4. The solicitor and the client may agree to limit the scope of the retainer to exclude duties which would otherwise normally be part of such a retainer. It is good practice to record such an agreement in writing.

Taking into account these principles, and having regard to the circumstances and the nature of the Claimant, he dismissed the appeal on the following grounds:

  1. It was obvious to the Claimant that the Agreement may be disadvantageous and unfair to her and that further investigations into her husband's means and assets could have resulted in a more favourable agreement.
  2. The Claimant was a sophisticated individual who understood finance and litigation and the complex issues at hand.
  3. She had already taken advice on the subject matter of the Agreement from Tilley and the Defendant knew this.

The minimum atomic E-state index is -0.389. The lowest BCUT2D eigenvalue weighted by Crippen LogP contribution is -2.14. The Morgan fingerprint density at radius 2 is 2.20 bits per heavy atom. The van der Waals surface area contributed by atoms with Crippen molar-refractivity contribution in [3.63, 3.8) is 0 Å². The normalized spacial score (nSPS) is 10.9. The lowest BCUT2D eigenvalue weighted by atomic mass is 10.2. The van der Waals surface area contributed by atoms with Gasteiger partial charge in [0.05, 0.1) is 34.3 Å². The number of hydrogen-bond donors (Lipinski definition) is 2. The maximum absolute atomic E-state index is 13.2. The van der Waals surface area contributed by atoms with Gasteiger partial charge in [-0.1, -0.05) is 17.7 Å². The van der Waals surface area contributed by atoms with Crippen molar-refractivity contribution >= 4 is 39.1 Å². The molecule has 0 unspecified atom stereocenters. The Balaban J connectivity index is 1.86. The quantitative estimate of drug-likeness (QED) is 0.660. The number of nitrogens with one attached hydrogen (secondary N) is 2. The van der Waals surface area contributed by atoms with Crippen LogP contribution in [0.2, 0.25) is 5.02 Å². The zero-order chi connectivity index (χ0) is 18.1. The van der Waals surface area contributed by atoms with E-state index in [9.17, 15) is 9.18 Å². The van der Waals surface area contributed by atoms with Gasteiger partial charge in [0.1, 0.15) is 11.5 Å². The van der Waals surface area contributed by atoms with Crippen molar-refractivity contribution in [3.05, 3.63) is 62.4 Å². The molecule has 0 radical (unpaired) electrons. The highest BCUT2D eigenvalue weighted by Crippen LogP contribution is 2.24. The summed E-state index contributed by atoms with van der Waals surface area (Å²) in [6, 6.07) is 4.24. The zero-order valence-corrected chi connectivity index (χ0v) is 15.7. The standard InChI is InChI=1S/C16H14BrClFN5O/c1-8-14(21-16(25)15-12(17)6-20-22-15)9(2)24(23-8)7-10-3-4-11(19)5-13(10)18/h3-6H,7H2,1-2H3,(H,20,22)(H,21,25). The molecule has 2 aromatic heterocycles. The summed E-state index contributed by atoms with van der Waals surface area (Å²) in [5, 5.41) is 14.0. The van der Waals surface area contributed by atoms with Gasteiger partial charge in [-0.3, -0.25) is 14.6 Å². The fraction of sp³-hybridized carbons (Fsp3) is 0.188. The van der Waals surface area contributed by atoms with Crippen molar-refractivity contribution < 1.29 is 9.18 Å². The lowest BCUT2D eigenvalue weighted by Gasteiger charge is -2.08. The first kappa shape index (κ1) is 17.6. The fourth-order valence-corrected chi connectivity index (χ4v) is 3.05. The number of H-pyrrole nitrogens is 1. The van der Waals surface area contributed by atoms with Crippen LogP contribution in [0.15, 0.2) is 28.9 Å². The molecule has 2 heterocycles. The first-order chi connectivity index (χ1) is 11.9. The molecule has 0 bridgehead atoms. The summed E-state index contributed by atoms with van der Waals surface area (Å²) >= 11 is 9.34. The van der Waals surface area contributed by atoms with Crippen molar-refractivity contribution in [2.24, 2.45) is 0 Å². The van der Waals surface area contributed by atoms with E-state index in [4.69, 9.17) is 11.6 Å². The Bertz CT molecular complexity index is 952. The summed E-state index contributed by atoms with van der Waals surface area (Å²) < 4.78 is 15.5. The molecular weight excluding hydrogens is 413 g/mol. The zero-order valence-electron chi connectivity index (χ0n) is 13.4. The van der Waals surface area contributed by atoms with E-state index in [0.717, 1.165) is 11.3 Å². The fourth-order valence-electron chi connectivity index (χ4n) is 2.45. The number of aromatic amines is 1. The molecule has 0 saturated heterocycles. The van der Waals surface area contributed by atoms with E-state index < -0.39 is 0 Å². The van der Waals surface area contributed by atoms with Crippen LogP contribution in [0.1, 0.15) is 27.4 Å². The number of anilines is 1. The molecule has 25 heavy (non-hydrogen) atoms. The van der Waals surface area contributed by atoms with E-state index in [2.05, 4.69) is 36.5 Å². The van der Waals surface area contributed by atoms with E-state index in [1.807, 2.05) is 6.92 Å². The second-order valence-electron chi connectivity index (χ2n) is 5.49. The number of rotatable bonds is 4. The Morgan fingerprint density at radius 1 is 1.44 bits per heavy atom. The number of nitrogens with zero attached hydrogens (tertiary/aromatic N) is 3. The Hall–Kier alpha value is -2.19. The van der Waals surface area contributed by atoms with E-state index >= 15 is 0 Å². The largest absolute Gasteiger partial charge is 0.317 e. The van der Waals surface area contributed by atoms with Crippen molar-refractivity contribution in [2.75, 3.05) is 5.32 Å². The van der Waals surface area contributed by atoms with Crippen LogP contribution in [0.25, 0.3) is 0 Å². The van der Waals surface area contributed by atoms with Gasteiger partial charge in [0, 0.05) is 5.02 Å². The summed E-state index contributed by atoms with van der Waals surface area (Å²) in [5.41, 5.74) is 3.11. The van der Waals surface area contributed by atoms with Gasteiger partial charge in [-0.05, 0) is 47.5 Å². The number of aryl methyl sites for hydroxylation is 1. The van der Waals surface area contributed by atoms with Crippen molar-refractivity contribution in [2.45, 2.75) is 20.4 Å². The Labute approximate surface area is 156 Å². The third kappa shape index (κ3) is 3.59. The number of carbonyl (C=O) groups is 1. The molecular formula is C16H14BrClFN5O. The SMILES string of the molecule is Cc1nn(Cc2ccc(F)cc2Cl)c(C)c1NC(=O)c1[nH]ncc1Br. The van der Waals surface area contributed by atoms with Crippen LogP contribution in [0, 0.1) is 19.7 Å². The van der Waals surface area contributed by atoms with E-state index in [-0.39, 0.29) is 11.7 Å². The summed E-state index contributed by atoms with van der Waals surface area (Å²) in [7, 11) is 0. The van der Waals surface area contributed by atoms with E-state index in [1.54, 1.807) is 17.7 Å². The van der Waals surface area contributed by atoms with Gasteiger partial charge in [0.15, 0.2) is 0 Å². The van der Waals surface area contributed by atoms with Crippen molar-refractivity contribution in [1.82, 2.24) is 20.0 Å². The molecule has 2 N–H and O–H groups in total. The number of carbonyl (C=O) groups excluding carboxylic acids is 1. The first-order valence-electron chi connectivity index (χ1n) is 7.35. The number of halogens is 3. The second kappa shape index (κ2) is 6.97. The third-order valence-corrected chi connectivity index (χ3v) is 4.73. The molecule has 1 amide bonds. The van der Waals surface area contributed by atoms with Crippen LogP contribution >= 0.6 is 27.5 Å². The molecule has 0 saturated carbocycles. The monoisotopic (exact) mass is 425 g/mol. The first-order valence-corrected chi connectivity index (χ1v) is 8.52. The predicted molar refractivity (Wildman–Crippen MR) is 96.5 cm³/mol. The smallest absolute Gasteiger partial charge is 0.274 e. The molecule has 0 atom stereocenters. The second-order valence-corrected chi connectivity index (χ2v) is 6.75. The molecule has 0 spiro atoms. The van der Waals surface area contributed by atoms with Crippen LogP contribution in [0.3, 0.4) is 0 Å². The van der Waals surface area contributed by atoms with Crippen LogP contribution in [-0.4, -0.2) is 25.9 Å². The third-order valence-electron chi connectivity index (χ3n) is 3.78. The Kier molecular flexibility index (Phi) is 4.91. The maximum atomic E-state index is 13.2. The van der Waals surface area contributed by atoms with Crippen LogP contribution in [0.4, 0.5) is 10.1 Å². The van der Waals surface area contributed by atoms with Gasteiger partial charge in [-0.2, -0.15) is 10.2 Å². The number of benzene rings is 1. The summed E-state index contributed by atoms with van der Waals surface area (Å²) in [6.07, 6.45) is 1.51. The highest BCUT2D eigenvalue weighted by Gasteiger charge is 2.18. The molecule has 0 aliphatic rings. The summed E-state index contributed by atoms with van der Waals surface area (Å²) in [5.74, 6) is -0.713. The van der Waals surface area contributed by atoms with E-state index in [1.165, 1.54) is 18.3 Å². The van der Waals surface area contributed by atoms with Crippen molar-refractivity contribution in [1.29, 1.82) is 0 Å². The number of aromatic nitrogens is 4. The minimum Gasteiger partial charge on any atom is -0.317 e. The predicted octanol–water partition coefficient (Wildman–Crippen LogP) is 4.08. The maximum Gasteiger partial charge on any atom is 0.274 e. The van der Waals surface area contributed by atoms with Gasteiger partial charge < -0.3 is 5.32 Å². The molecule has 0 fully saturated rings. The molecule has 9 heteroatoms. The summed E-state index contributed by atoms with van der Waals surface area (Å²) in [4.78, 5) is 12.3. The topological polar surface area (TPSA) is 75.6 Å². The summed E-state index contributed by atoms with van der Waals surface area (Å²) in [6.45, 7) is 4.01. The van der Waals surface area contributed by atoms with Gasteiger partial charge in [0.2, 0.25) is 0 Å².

4. The Claimant understood and was advised upon the Agreement by Tilley and had decided to proceed despite advice to the contrary.

Lord Justice Jackson also found that it was not reasonable for the Defendant to have investigated the duress issue as she was never made aware of it before preparing the Order and it was also not reasonable for her to have read Tilley's file the day she received it, the Order having been approved the following day.

The Court of Appeal therefore concluded that the scope of the duty was limited and the Defendant Solicitor was not under a duty to investigate and advise further. He also concluded that had the Defendant been found negligent the claim would have failed for causation as the Claimant would not have been able to prove she would have acted differently had she received advice from the Defendant.


With pressure on funding of legal costs, parties often find themselves negotiating settlements by themselves and only instructing solicitors when it comes to recording terms agreed, particularly in family proceedings following the termination of legal aid for financial remedies  This Judgment will provide some comfort to solicitors in situations where, as is frequently the case in negligence claims, the client has reached an ill-considered decision and then takes the view that the easiest way to recoup his losses is to claim against solicitors and their professional indemnity insurers as the "low hanging fruit".